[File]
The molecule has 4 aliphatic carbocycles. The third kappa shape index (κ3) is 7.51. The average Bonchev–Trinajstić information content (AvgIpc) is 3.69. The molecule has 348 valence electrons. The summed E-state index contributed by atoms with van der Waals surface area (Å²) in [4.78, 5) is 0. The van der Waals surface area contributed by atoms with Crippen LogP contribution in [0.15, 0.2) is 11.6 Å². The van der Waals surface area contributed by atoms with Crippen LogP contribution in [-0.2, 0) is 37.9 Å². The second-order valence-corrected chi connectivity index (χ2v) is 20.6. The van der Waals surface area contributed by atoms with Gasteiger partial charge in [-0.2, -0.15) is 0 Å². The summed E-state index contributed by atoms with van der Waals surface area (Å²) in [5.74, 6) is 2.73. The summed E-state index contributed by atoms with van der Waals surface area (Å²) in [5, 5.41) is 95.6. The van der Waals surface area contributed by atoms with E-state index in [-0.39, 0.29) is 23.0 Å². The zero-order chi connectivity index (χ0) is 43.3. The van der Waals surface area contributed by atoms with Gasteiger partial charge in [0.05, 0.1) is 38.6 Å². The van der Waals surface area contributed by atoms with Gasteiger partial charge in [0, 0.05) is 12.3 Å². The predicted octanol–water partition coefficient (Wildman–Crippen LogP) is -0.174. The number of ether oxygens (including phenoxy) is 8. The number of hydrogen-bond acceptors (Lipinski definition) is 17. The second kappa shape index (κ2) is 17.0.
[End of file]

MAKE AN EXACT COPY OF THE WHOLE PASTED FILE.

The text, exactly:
The molecule has 4 aliphatic carbocycles. The third kappa shape index (κ3) is 7.51. The average Bonchev–Trinajstić information content (AvgIpc) is 3.69. The molecule has 348 valence electrons. The summed E-state index contributed by atoms with van der Waals surface area (Å²) in [4.78, 5) is 0. The van der Waals surface area contributed by atoms with Crippen LogP contribution in [0.15, 0.2) is 11.6 Å². The van der Waals surface area contributed by atoms with Crippen LogP contribution in [-0.2, 0) is 37.9 Å². The second-order valence-corrected chi connectivity index (χ2v) is 20.6. The van der Waals surface area contributed by atoms with Gasteiger partial charge in [-0.2, -0.15) is 0 Å². The summed E-state index contributed by atoms with van der Waals surface area (Å²) in [5.74, 6) is 2.73. The summed E-state index contributed by atoms with van der Waals surface area (Å²) in [5, 5.41) is 95.6. The van der Waals surface area contributed by atoms with E-state index in [-0.39, 0.29) is 23.0 Å². The zero-order chi connectivity index (χ0) is 43.3. The van der Waals surface area contributed by atoms with Gasteiger partial charge in [0.05, 0.1) is 38.6 Å². The van der Waals surface area contributed by atoms with Gasteiger partial charge in [0, 0.05) is 12.3 Å². The predicted octanol–water partition coefficient (Wildman–Crippen LogP) is -0.174. The number of ether oxygens (including phenoxy) is 8. The number of hydrogen-bond acceptors (Lipinski definition) is 17. The second kappa shape index (κ2) is 17.0.